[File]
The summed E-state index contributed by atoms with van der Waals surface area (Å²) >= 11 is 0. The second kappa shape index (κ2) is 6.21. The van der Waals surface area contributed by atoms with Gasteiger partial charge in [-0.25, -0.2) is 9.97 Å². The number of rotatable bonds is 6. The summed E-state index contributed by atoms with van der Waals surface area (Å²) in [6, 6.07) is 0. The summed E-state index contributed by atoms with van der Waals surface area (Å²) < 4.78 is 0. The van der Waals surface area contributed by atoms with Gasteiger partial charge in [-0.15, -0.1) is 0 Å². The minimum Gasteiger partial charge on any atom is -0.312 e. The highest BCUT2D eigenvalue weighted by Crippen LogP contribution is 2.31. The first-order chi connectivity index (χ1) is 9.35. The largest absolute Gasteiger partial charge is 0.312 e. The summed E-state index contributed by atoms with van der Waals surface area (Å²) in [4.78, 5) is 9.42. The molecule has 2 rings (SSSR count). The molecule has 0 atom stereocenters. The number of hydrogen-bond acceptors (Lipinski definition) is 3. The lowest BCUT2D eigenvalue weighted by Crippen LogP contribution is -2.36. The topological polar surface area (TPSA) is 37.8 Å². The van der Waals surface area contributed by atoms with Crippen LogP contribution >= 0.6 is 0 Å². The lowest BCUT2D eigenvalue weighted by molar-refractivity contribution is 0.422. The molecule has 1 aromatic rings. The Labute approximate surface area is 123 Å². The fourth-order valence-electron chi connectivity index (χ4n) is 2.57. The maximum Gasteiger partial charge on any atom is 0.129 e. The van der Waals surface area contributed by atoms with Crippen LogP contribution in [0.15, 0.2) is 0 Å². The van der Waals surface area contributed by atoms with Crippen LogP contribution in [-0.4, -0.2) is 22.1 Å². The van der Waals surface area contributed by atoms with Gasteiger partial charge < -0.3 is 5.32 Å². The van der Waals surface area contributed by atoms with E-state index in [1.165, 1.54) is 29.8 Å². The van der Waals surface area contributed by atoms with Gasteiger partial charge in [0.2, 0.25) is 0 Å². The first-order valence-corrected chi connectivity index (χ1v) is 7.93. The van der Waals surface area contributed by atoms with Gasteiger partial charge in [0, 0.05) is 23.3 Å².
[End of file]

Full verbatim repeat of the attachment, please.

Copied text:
The summed E-state index contributed by atoms with van der Waals surface area (Å²) >= 11 is 0. The second kappa shape index (κ2) is 6.21. The van der Waals surface area contributed by atoms with Gasteiger partial charge in [-0.25, -0.2) is 9.97 Å². The number of rotatable bonds is 6. The summed E-state index contributed by atoms with van der Waals surface area (Å²) in [6, 6.07) is 0. The summed E-state index contributed by atoms with van der Waals surface area (Å²) < 4.78 is 0. The van der Waals surface area contributed by atoms with Gasteiger partial charge in [-0.15, -0.1) is 0 Å². The minimum Gasteiger partial charge on any atom is -0.312 e. The highest BCUT2D eigenvalue weighted by Crippen LogP contribution is 2.31. The first-order chi connectivity index (χ1) is 9.35. The largest absolute Gasteiger partial charge is 0.312 e. The summed E-state index contributed by atoms with van der Waals surface area (Å²) in [4.78, 5) is 9.42. The molecule has 2 rings (SSSR count). The molecule has 0 atom stereocenters. The number of hydrogen-bond acceptors (Lipinski definition) is 3. The lowest BCUT2D eigenvalue weighted by Crippen LogP contribution is -2.36. The topological polar surface area (TPSA) is 37.8 Å². The van der Waals surface area contributed by atoms with Crippen LogP contribution >= 0.6 is 0 Å². The lowest BCUT2D eigenvalue weighted by molar-refractivity contribution is 0.422. The molecule has 1 aromatic rings. The Labute approximate surface area is 123 Å². The fourth-order valence-electron chi connectivity index (χ4n) is 2.57. The maximum Gasteiger partial charge on any atom is 0.129 e. The van der Waals surface area contributed by atoms with Crippen LogP contribution in [0.15, 0.2) is 0 Å². The van der Waals surface area contributed by atoms with Crippen LogP contribution in [-0.4, -0.2) is 22.1 Å². The van der Waals surface area contributed by atoms with Gasteiger partial charge < -0.3 is 5.32 Å². The van der Waals surface area contributed by atoms with E-state index in [1.165, 1.54) is 29.8 Å². The van der Waals surface area contributed by atoms with Gasteiger partial charge in [0.2, 0.25) is 0 Å². The first-order valence-corrected chi connectivity index (χ1v) is 7.93. The van der Waals surface area contributed by atoms with Gasteiger partial charge in [0, 0.05) is 23.3 Å².